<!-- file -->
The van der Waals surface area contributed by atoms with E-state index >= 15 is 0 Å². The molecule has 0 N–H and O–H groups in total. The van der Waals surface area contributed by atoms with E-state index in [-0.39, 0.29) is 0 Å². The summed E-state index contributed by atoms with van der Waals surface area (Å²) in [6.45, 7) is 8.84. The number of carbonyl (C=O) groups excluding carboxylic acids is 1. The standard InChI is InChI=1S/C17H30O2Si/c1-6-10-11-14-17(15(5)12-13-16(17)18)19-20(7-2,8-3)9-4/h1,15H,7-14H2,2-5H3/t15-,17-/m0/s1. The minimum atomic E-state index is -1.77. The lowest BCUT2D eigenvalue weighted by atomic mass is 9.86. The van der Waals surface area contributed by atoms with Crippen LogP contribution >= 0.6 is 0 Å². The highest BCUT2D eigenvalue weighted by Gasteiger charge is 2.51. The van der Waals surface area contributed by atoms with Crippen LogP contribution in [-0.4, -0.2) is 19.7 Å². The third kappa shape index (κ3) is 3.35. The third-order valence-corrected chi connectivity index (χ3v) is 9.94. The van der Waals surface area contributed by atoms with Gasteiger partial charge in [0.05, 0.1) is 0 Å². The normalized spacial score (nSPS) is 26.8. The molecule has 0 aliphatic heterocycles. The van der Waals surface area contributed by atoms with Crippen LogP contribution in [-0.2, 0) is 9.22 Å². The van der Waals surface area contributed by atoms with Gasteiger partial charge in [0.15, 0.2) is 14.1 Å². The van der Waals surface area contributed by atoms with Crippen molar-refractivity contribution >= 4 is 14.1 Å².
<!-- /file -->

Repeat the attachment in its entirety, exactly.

The van der Waals surface area contributed by atoms with E-state index >= 15 is 0 Å². The molecule has 0 N–H and O–H groups in total. The van der Waals surface area contributed by atoms with E-state index in [-0.39, 0.29) is 0 Å². The summed E-state index contributed by atoms with van der Waals surface area (Å²) in [6.45, 7) is 8.84. The number of carbonyl (C=O) groups excluding carboxylic acids is 1. The standard InChI is InChI=1S/C17H30O2Si/c1-6-10-11-14-17(15(5)12-13-16(17)18)19-20(7-2,8-3)9-4/h1,15H,7-14H2,2-5H3/t15-,17-/m0/s1. The minimum atomic E-state index is -1.77. The lowest BCUT2D eigenvalue weighted by atomic mass is 9.86. The van der Waals surface area contributed by atoms with Crippen LogP contribution >= 0.6 is 0 Å². The highest BCUT2D eigenvalue weighted by Gasteiger charge is 2.51. The van der Waals surface area contributed by atoms with Crippen LogP contribution in [-0.4, -0.2) is 19.7 Å². The third kappa shape index (κ3) is 3.35. The third-order valence-corrected chi connectivity index (χ3v) is 9.94. The van der Waals surface area contributed by atoms with Gasteiger partial charge in [0.05, 0.1) is 0 Å². The normalized spacial score (nSPS) is 26.8. The molecule has 0 aliphatic heterocycles. The van der Waals surface area contributed by atoms with Crippen LogP contribution in [-0.2, 0) is 9.22 Å². The van der Waals surface area contributed by atoms with Gasteiger partial charge in [0.15, 0.2) is 14.1 Å². The van der Waals surface area contributed by atoms with Crippen molar-refractivity contribution >= 4 is 14.1 Å².